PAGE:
Russia detects Espionage Malware on Government PCs

On the 30th of July, Russian Federal Security Service (FSB) announced(In Russian) that it discovered malware on computer networks of 20 Russian Government Institutions. The announcement by FSB comes when the United States Democratic Party is struggling to recover from two separate cyber-attacks.

Russia detects Espionage Malware on Government PCsThe Democratic National Committee suffered a hack in June, while we recently received reports of a similar attack on the Democratic Congressional Campaign Committee (DCCC) website. DCCC is the group managing presidential candidate Hillary Clinton’s campaign donations. The Russian Intelligence is the primary suspect in both hacks.

During the announcement by FSB, it did not point fingers at anyone. However, announcing their discovery could mean that FSB is suggesting NSA hacked back. Recently, reports about cyber-attacks in sate-affiliated organizations are rampant. Most security analysts in Russian are blaming China for these attacks. Therefore, probably no one is looking in the direction of US although blaming the US could seem a rush to judgment.

According to FSB, the malware can intercept internet traffic, take screenshots of PCs screens, eavesdrop on voice calls, record keystrokes, and spy on the computers’ users via the cameras and microphones. The malware, transmitted to the systems via email attachments, was designed for cyber spying. FSB found the malware in computer systems at government offices, scientific institutions, and military bases. The federal agency claimed that the in each system, the malware was varied for the target it infected.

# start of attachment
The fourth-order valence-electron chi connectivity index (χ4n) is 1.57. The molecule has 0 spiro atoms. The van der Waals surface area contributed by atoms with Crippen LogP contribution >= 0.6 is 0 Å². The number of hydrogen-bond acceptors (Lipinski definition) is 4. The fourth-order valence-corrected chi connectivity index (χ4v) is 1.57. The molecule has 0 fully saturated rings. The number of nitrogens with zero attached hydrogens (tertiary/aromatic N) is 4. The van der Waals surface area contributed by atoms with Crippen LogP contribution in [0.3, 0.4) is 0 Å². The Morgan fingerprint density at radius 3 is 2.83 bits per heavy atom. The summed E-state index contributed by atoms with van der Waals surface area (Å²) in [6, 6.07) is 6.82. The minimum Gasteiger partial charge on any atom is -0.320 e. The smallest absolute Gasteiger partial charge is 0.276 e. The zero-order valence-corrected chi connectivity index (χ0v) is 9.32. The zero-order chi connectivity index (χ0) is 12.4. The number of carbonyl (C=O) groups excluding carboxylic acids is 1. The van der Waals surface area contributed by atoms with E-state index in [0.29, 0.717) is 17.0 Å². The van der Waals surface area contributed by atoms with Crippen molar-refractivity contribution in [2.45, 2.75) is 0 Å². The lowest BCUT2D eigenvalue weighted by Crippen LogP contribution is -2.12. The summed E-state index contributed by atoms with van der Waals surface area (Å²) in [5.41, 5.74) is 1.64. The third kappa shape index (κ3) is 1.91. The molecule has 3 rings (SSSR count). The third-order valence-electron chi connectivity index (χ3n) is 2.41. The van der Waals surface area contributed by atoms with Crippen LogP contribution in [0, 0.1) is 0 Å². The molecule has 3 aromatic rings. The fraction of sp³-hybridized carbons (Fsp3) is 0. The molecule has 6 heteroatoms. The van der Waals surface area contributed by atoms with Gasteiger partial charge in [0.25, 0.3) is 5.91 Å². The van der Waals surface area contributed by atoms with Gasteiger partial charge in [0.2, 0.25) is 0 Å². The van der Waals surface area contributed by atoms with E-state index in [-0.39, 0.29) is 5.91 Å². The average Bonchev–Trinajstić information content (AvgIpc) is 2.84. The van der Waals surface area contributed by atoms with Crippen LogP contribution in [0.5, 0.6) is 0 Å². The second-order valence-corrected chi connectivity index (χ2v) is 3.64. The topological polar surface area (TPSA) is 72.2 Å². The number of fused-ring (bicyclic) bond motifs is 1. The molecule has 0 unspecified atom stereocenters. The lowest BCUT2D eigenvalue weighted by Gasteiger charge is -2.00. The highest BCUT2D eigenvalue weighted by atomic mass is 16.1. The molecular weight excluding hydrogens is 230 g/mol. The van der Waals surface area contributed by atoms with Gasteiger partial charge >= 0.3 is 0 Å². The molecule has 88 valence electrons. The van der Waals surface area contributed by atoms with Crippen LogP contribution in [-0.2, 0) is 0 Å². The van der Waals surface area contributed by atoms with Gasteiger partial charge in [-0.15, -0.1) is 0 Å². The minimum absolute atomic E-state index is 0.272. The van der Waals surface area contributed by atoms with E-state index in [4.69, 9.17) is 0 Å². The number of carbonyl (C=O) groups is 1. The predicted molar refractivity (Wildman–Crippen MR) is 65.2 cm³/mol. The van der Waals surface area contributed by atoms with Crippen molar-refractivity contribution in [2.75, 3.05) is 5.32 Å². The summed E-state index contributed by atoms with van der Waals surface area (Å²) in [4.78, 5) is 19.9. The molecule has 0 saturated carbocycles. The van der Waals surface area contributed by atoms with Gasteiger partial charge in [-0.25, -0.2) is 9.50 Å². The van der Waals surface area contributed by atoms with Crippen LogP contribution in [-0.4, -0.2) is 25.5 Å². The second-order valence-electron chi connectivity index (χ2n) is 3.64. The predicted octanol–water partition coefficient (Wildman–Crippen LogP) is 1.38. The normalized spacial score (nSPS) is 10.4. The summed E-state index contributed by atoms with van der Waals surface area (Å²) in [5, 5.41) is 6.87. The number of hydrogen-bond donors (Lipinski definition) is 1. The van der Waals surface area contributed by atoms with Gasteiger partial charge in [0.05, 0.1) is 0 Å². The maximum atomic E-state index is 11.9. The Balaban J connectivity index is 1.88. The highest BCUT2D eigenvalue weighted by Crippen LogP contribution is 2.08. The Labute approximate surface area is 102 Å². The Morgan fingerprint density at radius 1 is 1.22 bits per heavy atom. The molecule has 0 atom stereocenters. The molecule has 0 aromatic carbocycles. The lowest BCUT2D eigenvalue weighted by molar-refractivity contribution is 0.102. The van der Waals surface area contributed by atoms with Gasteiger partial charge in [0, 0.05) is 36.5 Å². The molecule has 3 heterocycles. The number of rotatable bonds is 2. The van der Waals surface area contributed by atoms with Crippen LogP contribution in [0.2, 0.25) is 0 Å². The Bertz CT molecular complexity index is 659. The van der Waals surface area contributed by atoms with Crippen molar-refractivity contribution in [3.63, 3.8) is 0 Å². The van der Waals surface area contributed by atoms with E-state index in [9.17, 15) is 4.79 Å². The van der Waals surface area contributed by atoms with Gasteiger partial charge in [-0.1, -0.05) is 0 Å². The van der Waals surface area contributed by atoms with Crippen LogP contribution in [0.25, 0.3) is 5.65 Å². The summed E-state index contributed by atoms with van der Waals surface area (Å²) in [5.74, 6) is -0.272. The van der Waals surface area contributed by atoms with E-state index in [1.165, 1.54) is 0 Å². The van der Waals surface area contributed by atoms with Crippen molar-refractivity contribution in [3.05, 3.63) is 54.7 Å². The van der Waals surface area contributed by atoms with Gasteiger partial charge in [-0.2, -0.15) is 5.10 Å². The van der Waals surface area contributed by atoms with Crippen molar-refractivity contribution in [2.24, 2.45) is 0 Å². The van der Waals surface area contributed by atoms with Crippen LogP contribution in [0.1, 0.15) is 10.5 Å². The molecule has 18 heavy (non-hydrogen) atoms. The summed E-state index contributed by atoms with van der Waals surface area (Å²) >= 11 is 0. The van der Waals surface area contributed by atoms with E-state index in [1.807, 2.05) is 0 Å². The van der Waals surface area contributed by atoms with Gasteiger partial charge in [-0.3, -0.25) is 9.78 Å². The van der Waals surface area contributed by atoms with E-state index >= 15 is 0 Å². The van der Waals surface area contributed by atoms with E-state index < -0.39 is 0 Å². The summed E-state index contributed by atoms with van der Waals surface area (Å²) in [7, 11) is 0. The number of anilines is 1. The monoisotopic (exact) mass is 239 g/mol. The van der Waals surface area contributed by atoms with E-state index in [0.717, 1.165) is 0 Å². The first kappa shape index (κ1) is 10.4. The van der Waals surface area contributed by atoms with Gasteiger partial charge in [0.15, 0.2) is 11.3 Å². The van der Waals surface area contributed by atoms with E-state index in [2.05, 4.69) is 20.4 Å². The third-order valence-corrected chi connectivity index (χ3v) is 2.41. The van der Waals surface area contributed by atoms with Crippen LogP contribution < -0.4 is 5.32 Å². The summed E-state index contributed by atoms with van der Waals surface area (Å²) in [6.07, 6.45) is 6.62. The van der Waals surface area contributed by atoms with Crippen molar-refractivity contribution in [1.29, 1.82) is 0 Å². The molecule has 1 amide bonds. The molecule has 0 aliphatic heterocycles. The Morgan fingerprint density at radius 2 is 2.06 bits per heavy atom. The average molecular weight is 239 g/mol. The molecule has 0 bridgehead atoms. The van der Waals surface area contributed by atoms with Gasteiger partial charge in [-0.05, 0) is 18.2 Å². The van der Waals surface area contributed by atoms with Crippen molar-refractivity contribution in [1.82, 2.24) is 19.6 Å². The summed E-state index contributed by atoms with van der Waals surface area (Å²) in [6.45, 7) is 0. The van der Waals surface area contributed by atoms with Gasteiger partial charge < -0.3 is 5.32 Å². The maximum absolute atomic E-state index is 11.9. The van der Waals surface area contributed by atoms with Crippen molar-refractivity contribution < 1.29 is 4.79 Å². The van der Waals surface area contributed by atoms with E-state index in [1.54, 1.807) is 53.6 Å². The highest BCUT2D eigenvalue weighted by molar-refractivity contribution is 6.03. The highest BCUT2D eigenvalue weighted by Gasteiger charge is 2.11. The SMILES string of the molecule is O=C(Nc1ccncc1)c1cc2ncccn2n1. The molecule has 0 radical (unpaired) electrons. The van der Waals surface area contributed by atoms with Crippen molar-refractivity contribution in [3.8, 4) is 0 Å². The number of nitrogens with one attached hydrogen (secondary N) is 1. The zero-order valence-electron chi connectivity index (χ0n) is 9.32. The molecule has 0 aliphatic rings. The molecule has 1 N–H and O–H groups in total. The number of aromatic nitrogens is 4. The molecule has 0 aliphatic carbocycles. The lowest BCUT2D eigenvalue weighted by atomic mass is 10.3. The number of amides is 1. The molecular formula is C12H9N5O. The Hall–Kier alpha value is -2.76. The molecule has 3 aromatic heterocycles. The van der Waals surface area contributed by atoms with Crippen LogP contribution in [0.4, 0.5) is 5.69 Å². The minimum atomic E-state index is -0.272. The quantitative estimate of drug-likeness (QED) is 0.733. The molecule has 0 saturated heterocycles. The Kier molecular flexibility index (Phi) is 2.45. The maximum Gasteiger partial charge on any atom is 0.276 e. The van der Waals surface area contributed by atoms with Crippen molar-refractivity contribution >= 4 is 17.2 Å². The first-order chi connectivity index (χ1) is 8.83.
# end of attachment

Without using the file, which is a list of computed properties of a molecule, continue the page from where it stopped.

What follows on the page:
The espionage malware had a modular design, which means that it loaded malicious code required to initiate attacks depending on the particular of the infected system. The code specified the data the malware should steal. Modular design is typical in RATs and backdoor Trojans meant for cyber spying operations carried out by Advanced Persistent Threats (APTs). APT is a term used to describe nations, states, and private cyber espionage groups.

But Russia does not often make such announcements publicly and, the timing of this announcement seems sinister. Political analysts are suggesting that Russia is conveying a message to other nations that they too are victims of cyber-attacks.

The media has time and time again painted a bad picture of Russia as a country responsible for most cyber-attacks, especially attacks on the USA. FSB is thus attempting to put across a point: The reality is that all nations, especially those involved in clandestine cyber operations are both victims and attackers.

Ali Raza

Ali is a freelance journalist, having 5 years of experience in web journalism and marketing. He contributes to various online publications. With a master degree, now he combines his passions for writing about internet security and technology. When he is not working, he loves traveling and playing games.

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